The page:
4 Things You Most Likely Didn’t Know About Business Process Management
You’ve probably heard about Business Process Management (BPM).
It’s a method of digital transformation that uses strategy and tools to streamline processes, facilitate communication, and reduce delays that frustrate customers.
But what about the things you didn’t know — or haven’t been privy to?
We’ve got the answers ready for you.
1. What Business Process Management Really Is
Sounds silly, right? I did just explain it above.
But chances are, you spent a long while unaware of what business process management was. Completing a task in the workplace was just that; task completion. Or using technology to achieve an objective wasn’t anything special — just expected.
Had you considered what comprises a business process? It’s a set of steps utilizing strategy, methodologies, technology, and monitoring of processes. There’s a whole industry devoted to the science of this system.
The strategy is the key to the completion of business objectives. Yet too many companies are stranded using legacy software. Modern tools can complete objectives accurately, productively, and easily. Old technology is left behind.
That’s business process management. Objectives are completed with employees, managers, and customers in mind.
Now, consider asking your neighbor what they think about business process management. They may need clarification… at first.
2. Monitoring is everything.
A company has realized the power of BPM, Operational Decision Management (ODM), and strategy. Everything has been implemented, and results are visible — bottlenecks have been reduced, resources are allocated in cost-effective methods, and processes are working flawlessly.
This is when problems start.
Businesses are dynamic. Needs fluctuate based on team leaders, employees, and customers. For example, introducing a new product may require an overhaul of the billing and inventory system. And while the current business process management tools can work with this, the company may be tossing away money.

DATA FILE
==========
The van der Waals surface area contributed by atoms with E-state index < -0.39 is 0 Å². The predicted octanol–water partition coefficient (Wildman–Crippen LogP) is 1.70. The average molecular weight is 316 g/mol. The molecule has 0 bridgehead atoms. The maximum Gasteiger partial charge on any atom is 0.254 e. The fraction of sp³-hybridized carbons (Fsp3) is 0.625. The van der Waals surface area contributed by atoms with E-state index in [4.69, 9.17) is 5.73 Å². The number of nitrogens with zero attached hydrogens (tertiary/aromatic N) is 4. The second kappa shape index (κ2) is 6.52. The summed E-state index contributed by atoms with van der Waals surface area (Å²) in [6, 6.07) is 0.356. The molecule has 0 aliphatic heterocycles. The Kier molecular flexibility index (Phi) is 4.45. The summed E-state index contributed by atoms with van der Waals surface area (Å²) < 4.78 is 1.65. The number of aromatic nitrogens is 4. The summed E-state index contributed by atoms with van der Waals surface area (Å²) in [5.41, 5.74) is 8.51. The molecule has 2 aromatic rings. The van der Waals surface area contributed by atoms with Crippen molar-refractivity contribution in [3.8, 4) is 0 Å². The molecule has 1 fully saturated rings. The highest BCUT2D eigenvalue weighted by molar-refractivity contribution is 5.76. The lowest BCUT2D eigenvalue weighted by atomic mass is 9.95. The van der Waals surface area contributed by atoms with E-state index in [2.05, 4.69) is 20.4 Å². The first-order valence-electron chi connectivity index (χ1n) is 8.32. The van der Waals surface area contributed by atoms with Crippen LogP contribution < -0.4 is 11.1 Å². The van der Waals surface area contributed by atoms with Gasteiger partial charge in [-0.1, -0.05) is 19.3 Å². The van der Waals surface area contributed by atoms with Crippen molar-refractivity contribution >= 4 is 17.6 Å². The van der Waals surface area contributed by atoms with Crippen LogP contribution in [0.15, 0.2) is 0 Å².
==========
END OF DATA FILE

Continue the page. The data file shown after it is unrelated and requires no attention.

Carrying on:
Processes shouldn’t be implemented and left to their own devices. They must be regularly monitored to assess whether the desired results are occurring. But monitoring helps improve upon the system. A company could be saving additional costs, eliminating delays, automating repetitive costs, and increase revenue where applicable.
But the only way to see increased savings and productivity is to be monitoring the current system. Otherwise, opportunities are lost.
3. You can be in charge.
Many companies hire outside teams to handle their BPM and ODM systems. These teams take away the headache of managing the technology. They alter rules in applications, monitor process life cycles, and make changes when required.
It makes sense to hire a team who understands a complicated system. But it’s not perfect.
Each time a rule requires updating, adding, or removing, the team must be called in.
Then a time must be arranged. Which days work for you? Because they might not work for the IT team?
Systems may need to go offline while the changes happen. The fee for the change is quite high for their assistance.
And by the end, you’re none the wiser to what was altered or how. You’re left hoping another change won’t be needed for the time being.
Truthfully, the back and forth is a hassle. Waiting for the team to arrive is a hassle. And not understanding the inner workings of the business can lead to issues down the road.
But that can be removed by having your teams trained in the implementation of BPM, ODM, and strategy. The need for that outside IT team is eliminated, expenses are reduced, and the team is empowered with the knowledge that will influence decision-based solutions.
4. Current tools are lacking.
Businesses require flexible systems that can adjust as their needs do. And these systems require technology, to host information, to monitor systems, and streamline businesses.
The problem is, many of the traditional tools available on the market lack essential features for a fully functional BPM and ODM system.
These tools lack quality assurance throughout every step of the business process development. They also require proper simulation and modeling to ensure processes are working correctly.
A company must have means to mitigate risks and penalties. All possible scenarios regarding errors must be accounted for. If you can’t assess risks in BPM, you’re open to mistakes that can harm the creditability of the company.
It’s best to vet the tools you’re using and ensure they’re what your business needs to thrive. Too many companies are settling for the traditional instruments. Despite the lack of innovation.
That’s why we’ve set to fulfill this need with our Capital BPM toolkit — we’ve been in the game for awhile now; we see the frustration on client’s faces, and seek to eliminate stress with new tools fit for every business process.